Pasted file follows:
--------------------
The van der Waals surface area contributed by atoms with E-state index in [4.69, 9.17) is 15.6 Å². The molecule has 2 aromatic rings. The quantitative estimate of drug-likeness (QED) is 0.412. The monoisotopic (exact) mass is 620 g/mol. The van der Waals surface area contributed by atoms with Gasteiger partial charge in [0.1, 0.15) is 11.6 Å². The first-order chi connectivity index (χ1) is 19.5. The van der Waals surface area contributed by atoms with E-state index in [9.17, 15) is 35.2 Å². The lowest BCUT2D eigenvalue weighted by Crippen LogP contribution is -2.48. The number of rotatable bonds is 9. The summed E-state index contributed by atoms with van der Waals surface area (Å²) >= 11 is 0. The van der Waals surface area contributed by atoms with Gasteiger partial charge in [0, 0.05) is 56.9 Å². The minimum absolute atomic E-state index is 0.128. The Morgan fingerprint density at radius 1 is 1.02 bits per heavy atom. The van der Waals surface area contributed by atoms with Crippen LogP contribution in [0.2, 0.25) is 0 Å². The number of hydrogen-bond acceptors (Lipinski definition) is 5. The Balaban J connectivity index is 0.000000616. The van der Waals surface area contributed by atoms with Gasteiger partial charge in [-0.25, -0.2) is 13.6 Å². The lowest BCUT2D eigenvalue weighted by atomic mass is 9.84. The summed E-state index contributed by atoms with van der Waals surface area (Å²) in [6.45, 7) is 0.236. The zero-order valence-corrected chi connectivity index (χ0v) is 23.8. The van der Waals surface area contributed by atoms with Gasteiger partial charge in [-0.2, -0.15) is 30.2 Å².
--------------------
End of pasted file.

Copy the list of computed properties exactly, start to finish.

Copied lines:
The van der Waals surface area contributed by atoms with E-state index in [4.69, 9.17) is 15.6 Å². The molecule has 2 aromatic rings. The quantitative estimate of drug-likeness (QED) is 0.412. The monoisotopic (exact) mass is 620 g/mol. The van der Waals surface area contributed by atoms with Gasteiger partial charge in [0.1, 0.15) is 11.6 Å². The first-order chi connectivity index (χ1) is 19.5. The van der Waals surface area contributed by atoms with E-state index in [9.17, 15) is 35.2 Å². The lowest BCUT2D eigenvalue weighted by Crippen LogP contribution is -2.48. The number of rotatable bonds is 9. The summed E-state index contributed by atoms with van der Waals surface area (Å²) >= 11 is 0. The van der Waals surface area contributed by atoms with Gasteiger partial charge in [0, 0.05) is 56.9 Å². The minimum absolute atomic E-state index is 0.128. The Morgan fingerprint density at radius 1 is 1.02 bits per heavy atom. The van der Waals surface area contributed by atoms with Crippen LogP contribution in [0.2, 0.25) is 0 Å². The number of hydrogen-bond acceptors (Lipinski definition) is 5. The Balaban J connectivity index is 0.000000616. The van der Waals surface area contributed by atoms with Gasteiger partial charge in [-0.25, -0.2) is 13.6 Å². The lowest BCUT2D eigenvalue weighted by atomic mass is 9.84. The summed E-state index contributed by atoms with van der Waals surface area (Å²) in [6.45, 7) is 0.236. The zero-order valence-corrected chi connectivity index (χ0v) is 23.8. The van der Waals surface area contributed by atoms with Gasteiger partial charge in [-0.2, -0.15) is 30.2 Å².